When my original Memorial Day weekend plans of road tripping to New Mexico with my friend Melissa fell through due to boring, responsible reasons like work, I quickly made alternate plans to camp and hike a 14er with two fellow Colorado bloggers, Heather and Heidi. They were planning on trying to climb La Plata Peak, a 14er in the Sawatch Range, and I wanted to do something fun and outdoorsy to redeem my Memorial Day weekend. It seemed like the perfect plan!
After a flurry of tweets and emails about plans for the weekend, a group of six of us met in the Dinosaur Parking lots outside of Golden to carpool to the campsite. The group also included Heather’s friend’s Cindy and Craig, and Craig actually won one of the Ford Explorer adventures last year and got to go climbing in the Sierras. The funny thing about this contest was that it totally inspired my friends and I to go to Crested Butte for spring break last year. Seriously. I remember watching the Ford commercials last winter and deciding to plan a spring break adventure with my friends. Small world, right?
We had a great group for camping and climbing La Plata. After a pretty drive through Leadville and the Twin Lakes area, we set up camp just outside of what we thought was the La Plata trailhead, and enjoyed an awesome campfire dinner of fajitas on Friday night.
The next morning we woke up and headed out of camp after a breakfast of protein pancakes. I keep mentioning our meals because I definitely ate better food while camping than I do in my normal, every day life. My sleeping bag also cost more than the comforter on my bed at home. Colorado problems.
Normal 14er trailheads tend to start a ways up a 4×4 road, and since we were camping off of a 4×4 road, our group all assumed that we just needed to continue further up the 4×4 road to find the trailhead. We were a little confused when the directions didn’t match our surroundings at all, but we ran into some sort of trail that we thought was the trail to La Plata. I mean none of us had spent a lot of time scrutinizing a map before we headed out, but between everyone in the group we had all done some serious climbing and hiking. I mean Heather has done some 40 of the 14ers (hero!). 14er trailheads just usually aren’t that hard to find.
We were all becoming a little concerned when the trail we were following didn’t match the description of the route at all. I think we had stumbled upon one of the different approaches to La Plata, but since we had left our 14er book in the car, we decided to just continue hiking and hope for the best. After the trail we were following disappeared into the willows, naturally we decided that the best decision was to just head up. Who needs a trail when you can make your own way?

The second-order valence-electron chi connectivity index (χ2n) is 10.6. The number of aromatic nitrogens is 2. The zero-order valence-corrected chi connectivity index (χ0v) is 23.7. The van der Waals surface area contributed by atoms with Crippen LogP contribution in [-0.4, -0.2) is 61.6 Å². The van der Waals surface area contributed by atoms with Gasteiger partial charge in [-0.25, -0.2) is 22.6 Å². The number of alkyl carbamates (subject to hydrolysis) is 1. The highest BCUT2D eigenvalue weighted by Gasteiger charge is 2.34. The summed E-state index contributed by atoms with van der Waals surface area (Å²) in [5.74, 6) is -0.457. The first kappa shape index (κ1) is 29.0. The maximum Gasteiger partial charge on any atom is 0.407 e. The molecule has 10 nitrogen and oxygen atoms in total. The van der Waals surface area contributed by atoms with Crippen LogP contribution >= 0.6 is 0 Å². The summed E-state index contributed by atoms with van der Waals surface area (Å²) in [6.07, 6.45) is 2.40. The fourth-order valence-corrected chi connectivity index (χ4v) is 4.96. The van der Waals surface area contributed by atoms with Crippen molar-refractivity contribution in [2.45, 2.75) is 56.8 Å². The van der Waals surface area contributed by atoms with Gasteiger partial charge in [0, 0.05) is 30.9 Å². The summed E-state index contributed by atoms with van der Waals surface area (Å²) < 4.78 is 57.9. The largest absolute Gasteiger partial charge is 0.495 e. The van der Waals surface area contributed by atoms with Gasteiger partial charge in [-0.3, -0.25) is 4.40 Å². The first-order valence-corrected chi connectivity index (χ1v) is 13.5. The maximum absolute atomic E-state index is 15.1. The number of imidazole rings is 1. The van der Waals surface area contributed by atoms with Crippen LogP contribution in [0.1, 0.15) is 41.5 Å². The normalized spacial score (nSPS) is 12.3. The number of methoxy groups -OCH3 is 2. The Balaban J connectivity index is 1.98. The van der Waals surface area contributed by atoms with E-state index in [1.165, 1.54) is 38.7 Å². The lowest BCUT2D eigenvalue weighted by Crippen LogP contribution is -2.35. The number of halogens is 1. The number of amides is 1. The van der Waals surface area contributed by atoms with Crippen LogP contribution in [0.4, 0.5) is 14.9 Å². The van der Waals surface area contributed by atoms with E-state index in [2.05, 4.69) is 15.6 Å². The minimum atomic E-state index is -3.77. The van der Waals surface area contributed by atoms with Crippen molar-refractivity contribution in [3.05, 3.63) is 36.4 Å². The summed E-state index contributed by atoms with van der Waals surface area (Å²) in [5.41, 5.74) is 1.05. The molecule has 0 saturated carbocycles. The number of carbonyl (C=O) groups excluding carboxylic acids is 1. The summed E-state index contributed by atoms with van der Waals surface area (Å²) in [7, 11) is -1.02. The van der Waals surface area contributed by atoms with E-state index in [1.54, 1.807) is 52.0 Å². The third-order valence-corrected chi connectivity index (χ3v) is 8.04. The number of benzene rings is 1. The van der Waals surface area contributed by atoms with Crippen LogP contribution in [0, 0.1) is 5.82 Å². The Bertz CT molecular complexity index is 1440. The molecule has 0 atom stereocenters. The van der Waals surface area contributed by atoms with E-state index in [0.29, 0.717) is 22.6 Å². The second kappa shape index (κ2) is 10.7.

Our moderate hike to a 14er quickly turned into a challenging, off-trail adventure. At one point Heidi and Chris measured the slope of the incline we were hiking up with an iPhone app, and the slope was apparently 80% grade. It was kind of nuts. I was making my own switchbacks up the trail to lessen the burn, but it was still intense.
I’m suppose to PhotoShop myself into the picture but I’m too lazy.
You know how in movies like Saw you realize at the end of the movie that the killer has been right in front of you the whole time? At the top of the mountain face that we decided to climb up, we had a Saw moment where we all realized that we were definitely not hiking La Plata. Instead of hiking a 14er, we had been blazing our own trail up a 12,500 foot mountain. At that point we decided to take a lunch break, because the windy ridge of a 12er is clearly a great place for lunch,
I was a little bummed about missing the real trail for La Plata at first, but I got over it pretty fast. I mean hundreds of people hike La Plata, how many people hike the mountain we ended up hiking? Probably not many. Hiking is kind of like skiing: there’s no such thing as a bad day in the mountains. Failure is kind of just part of the package in outdoor adventures. Sometimes you fall, sometimes weather forces you to turn around, sometimes you miss the trailhead, but at least you’re out there trying.
After hiking the 12er, four of us hung out at camp for another night. The camping trip was far from ruined, despite the failed 14er attempt. I learned the art of peanut butter s’mores (why have I never thought of that?), shot a gun, and had my morning coffee by a pretty mountain stream.
La Plata Peak isn’t going anywhere. I’m sure I will climb it sometime in the future. I know where the right trailhead is now because we passed it on our way back to Denver. And in the meantime, I got to go on a really rad camping trip and make my own trail up a 12er. How many people can say that?